Braille Monitor                                                                  October 1985

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My Experience As A Broker

Remarks Delivered by
Jon Deden, Investment Banker Blinder Robinson Company
Englewood, Colorado
At the Convention of the
National Federation of the Blind
Louisville, Kentucky
July 2, 1985

Blinder Robinson: Kind of an interesting name. I meet a lot of people, and they say, "Where do you work?"

I say, "Blinder Robinson."

They say, "Oh yeah? What are you?"

I say, "I'm a stockbroker."

And they say, "Huh? Are all the stockbrokers out there blind?"

And I say, "No. Actually, I'm the first one." And that's why I'm up here today. I believe the NFB has opened up a golden job opportunity for me and, hopefully, for a lot of you.

I'd first like to start out by telling about how I got the job. I think it's a very interesting story. Brian Johnson, who used to live in Colorado and who is now a member of the Illinois delegation, was doing some fund raising for the National Federation of the Blind of Colorado. He happened to be doing random dialing one night, where you dial 798-1111, 1112, and so forth. He happened to stumble upon my sales manager, a man by the name of Mr. George Littman, who happens to have an unlisted phone number. George got to thinking: If this blind guy is so good with telephone soliciting, why couldn't one of them be a stockbroker. And so he took the idea to all the upper hierarchy of the firm.

They said it will never work. "How can a blind person even dial the telephone?"

George said, "This is my project. Let me do it." What he did is that he set up an interview with Diane McGeorge and me. We went out there for the interview, and I could tell that they had never dealt with anyone who was blind before. They were very apprehensive, and they wanted to help us do everything. I could just tell that they hadn't dealt with anybody who was blind. Myer Blinder interviewed me personally, and I decided just to lay it on the line to him and tell him what I had gone through in looking for a job.

I had graduated eight months before with a B.S. degree in marketing. I had been on several interviews to no avail. I couldn't find anything. I simply told Myer that. I told him that I thought if someone was willing to give me a chance, I could do an excellent job for them-- and that I would be willing to give them one hundred percent at all times on the job.

Myer said, "We're willing to give you a chance, but there is one stumbling block that you have to overcome. You have to pass what's called a Series 7 test." That covers all securities -- everything from corporate bonds to government bonds to stocks. You name it. It's on there. It's a very tough test. As much as I hate to admit it, I did fail it the first time. I got a sixty-seven percent, and you had to get a seventy to pass. I took it the second time, and I passed.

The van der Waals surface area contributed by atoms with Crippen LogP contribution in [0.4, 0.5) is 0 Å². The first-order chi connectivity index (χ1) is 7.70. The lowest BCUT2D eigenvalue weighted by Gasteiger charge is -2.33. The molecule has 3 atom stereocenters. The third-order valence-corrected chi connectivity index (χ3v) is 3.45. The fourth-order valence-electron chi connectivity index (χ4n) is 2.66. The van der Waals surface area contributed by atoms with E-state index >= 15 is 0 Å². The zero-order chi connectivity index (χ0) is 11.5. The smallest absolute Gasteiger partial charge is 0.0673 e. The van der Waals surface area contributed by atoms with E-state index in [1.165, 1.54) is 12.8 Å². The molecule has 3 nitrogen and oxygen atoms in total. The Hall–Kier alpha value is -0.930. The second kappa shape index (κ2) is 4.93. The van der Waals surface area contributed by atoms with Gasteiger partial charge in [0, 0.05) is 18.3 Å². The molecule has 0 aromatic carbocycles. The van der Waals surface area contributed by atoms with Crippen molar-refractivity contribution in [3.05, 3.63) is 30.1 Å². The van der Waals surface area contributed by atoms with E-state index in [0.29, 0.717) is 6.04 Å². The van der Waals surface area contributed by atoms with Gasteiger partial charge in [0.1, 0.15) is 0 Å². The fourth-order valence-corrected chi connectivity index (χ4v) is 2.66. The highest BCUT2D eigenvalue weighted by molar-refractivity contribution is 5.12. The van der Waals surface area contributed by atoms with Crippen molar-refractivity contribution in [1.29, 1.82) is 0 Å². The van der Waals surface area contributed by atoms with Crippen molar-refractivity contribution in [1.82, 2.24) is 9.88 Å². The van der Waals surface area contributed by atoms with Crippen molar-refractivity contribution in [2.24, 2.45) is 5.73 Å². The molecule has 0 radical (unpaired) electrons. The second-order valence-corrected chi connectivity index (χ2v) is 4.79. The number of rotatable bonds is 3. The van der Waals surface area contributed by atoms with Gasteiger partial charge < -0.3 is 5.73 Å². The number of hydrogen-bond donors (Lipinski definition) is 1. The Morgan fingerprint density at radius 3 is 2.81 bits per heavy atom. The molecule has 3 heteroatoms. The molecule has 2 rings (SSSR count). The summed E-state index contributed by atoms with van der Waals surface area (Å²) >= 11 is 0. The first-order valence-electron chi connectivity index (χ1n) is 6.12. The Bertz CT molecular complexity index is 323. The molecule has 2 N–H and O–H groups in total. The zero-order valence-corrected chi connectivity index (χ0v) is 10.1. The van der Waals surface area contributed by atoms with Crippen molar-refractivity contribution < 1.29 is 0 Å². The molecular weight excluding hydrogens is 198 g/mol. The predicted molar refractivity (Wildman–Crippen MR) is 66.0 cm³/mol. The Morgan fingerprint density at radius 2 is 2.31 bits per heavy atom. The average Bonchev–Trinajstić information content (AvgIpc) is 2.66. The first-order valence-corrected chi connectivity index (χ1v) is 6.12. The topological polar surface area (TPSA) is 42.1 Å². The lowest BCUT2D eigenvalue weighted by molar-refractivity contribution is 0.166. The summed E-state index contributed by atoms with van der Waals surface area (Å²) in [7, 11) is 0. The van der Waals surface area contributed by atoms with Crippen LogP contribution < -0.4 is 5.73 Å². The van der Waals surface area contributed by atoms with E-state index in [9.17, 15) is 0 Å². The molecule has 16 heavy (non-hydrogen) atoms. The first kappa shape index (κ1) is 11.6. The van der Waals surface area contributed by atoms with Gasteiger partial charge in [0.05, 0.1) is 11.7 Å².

Here I am, and I'm not going to say that you have to be a genius to pass it because there are people out there with GED's who have passed the test. If you are willing to cram, you can pass the test.

The job itself is an excellent job. I love it. It's making money talking on the telephone. I am going to tell you that there is a lot of rejection. You're out there hammering on the phone. They don't give you any leads. You have to find your own. I use several lists from the library. I use a list called "Contacts Influential," and there are several lists you can get.

A lot of times you get the phone slammed in your ear. People cuss at you, and the whole works. But all you do is hang up and go on to the next call, because there are people out there who are going to buy from you. But you have to be very, very persistent, and you have got to hammer the phone, you have got to make probably 250 calls a day. I'm not going to tell you that it's easy. It 's tough, especially for the first six months. It's very tough because you are building up your clientele, but if you get somebody to buy from you once, chances are they will buy from you again. Building up your book is very crucial in the first six months to a year. Once you build up a book, you don't have to beat the phone quite as hard because you have established clientele.

As far as on the job, I don't use any special equipment. I use a Braille writer and a talking calculator. It's minimum paperwork, and I hate paperwork, so that's great. I have a secretary, who helps with what paperwork there is. It's probably only about a half hour of paperwork a week. I have a volunteer reader, who comes in from the Red Cross, and she reads me numbers for "cold calls." I do have one slight problem. I can't read the "quote box." But I have three people sitting around me who are always willing to help. I can always grab one of them and get a quote read.

I really didn't think I could make it being a telephone solicitor. I tried it for the NFB for about an hour, and I quit. But we have a very good training program. I always thought that if I believed in the product I was selling, I could be a good salesman.

I believe very highly in our products. We have excellent products. We are the number one dealer in low-priced stocks in the United States. We have twenty eight offices throughout the United States. Besides dealing in low-priced stocks (that is any stock priced under a dollar--primarily "penny stocks") we are also a very diversified investment firm. You name it. We can get it--New York Stock Exchange, government bonds. We can get it. I do believe very highly in our firm and its products.

I urge all of you out there (especially those of you doing telephone soliciting right now for $3.35 an hour) to take advantage of this opportunity. I want to thank you for having me here today.